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 Updated 2020-01-18

Energy and Energy Calculations  -  The Basis of Many a good Discussion and Conflict

This page contains documents and references relevant to the documentation of energy and energy calculation.

It contains the following sections: The Background and the Basis of Energy Calculations. Other sections will deal with the different energy calculation systems' definitions and their differences.

 The Background


The last decades’ debate on the determination of the content of protein, fat and carbohydrates in foods has called for more sophisticated analytical methods.

Based on papers and discussions at the Second International Food Data Base Conference in Lathi, Finland, 1995, a statement, the Memorandum on terms, definitions, and analytical procedures of protein, fat and carbohydrates in food for basic consumption data: issues and recommendations, was presented [1]. This Memorandum concludes ‘that the traditional composition measurements of protein, fat and carbohydrates are inadequate. It is also concluded that most of the data obtained by these measurements do not meet criteria of modern scientific knowledge, nor the needs for national and international application’. The Memorandum emphasises the needs for more comprehensive and detailed information on protein, fat and carbohydrates and gives recommendations for ‘new’ definitions of these basic components of foods. The Memorandum also points at the legal implications of these changes, and it mentions the sometimes rather conflicting use of definitions in legal documents (e.g. on nutritional labelling).

Regional and national legislation may require certain special procedures in the estimation of the energy content of foods, for example for nutrition labelling. Food composition data from tables or databases are frequently used as the basis for nutrition labelling. Therefore, the way in which the energy yielding components and the energy calculation are defined is important for the resulting energy value. Changing the definitions and measurements of protein, fat and carbohydrates has an important impact on the estimation/calculation of the foods’ energy content. As the dietary intake of energy plays an important role in dietary assessments, the impact of changes of definitions and analytical procedures will be discussed in the following.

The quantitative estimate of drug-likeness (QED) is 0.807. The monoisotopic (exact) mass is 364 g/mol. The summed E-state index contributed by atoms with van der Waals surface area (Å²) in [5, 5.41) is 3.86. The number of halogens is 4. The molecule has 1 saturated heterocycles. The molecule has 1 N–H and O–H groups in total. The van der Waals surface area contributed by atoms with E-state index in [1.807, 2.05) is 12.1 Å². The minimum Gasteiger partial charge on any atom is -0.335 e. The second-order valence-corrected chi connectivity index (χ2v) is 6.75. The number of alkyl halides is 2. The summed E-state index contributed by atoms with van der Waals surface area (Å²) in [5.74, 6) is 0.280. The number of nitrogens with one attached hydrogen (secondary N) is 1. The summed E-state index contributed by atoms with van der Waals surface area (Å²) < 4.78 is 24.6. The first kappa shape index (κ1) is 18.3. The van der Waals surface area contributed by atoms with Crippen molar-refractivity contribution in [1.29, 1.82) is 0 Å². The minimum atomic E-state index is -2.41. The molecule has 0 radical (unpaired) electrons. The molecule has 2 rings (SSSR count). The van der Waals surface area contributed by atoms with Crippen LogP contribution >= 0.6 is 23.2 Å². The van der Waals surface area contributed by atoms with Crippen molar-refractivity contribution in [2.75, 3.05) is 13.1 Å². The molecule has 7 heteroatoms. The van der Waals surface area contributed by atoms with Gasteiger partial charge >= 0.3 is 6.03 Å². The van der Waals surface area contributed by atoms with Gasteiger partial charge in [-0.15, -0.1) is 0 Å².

The Basis of Energy Calculations


The basis for today’s calculation of the energy content of foods was established more than a century ago (Rubner, 1883, 1885, 1901 [2,3,4,5]; Atwater and Bryant, 1899 [6]). The concepts of the energy calculations are still valid and in use today, and the concepts defined then are used in legal aspects concerning energy calculation and the definition of the terms like protein, fat and carbohydrate (e.g. in nutritional labelling). The Lathi Memorandum points out, that these definitions, and measurements carried out in accordance with the definitions, are ‘inadequate and do not meet criteria of modern scientific know-ledge, nor the needs for national and international application’.

The late Dr. E.M. Widdowson expressed in a Note on the Calculation of the Calorific Value of Foods and of Diets [7,8]: Atwater, working over 50 years ago, contributed more to our knowledge about the energy value of foods than any one else before and since his time. Although we have learned much since then, and the statement given about 50 years, it still holds.

The works of Rubner and Atwater and Bryant both defines food energy as the sum of energy from the basic constituents protein, fat, carbohydrate and alcohol.

In the following, only reference to Atwater and Bryant’s works will be given as it is this work that is the basis of today’s calculation of the energy content of food.